As humans, we all share the commonality of mood responses to music. However, these responses differentiate and are unique from person to person. Mood responses to music are the change in mood or emotion in an individual after listening to a piece of music. Musical mood responses are deeply connected to musical memories, cultural background, as well as musical elements and form (Thaut, Unkefer, 2005). Perhaps a slow piano sonata can bring you feelings of calmness and grounding but could give another feelings of annoyance or motivation. Or, maybe a culturally traditional lullaby to one can bring soothing and familiar feelings but to another it could bring feelings of confusion or curiosity. Our musical identity, our own preferences and musical history, is exclusive to ourselves and have be used as a tool to influence and regulate our mood. In this article, we will explore relaxation music identities as well as exercises to utilize for musical relaxation.
Finding Your Relaxation Music
Take a moment to think about music genres, artist, or songs that make you feel calm and relaxed. Maybe these are musical items that you have listen to since you were a child and are associated with positive and calming memories. Perhaps the musical items are those that you already associate with the feeling of relaxation or, possibly, you have no idea what types of musical items make you feel relaxed.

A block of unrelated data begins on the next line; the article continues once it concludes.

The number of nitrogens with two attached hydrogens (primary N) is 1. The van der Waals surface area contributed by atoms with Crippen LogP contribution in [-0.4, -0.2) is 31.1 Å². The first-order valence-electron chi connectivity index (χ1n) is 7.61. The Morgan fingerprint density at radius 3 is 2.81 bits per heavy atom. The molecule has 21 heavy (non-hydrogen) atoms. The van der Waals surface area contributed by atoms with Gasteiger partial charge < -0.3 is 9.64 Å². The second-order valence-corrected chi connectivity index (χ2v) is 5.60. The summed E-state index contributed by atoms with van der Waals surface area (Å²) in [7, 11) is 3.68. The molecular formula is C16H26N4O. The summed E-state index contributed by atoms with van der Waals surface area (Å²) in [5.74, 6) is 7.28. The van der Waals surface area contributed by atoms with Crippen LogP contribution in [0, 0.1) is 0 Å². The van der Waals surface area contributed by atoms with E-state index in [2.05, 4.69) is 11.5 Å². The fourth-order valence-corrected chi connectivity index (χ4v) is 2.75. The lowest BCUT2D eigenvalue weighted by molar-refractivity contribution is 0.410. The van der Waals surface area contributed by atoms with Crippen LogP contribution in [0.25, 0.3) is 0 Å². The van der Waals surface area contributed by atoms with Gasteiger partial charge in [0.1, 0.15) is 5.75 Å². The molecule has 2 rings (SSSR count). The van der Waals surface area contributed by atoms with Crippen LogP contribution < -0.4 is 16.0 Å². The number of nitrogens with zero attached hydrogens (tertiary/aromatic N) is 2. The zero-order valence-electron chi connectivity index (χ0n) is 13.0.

An excellent way to start exploring your relaxation music identity is to pay close attention how your mood and emotions change when engaging in listening to different types of music. Below is a playlist of popular genres and songs for relaxation. Take some time to be by yourself and devote your attention to the music as well as your body’s response to the music. As you go through the playlist, notice if there are changes in muscle tension, breathing, and heart rate. If the music causes you to feel less tension in your muscles, a slower breathing and heart rate, and overall increase in calmness then it is a candidate for relaxation music to utilize.
─ Sarah Segada
Unkefer, R., & Thaut, M. (2005). Music therapy in the treatment of adults with mental disorders: theoretical bases and clinical interventions. Barcelona Publ.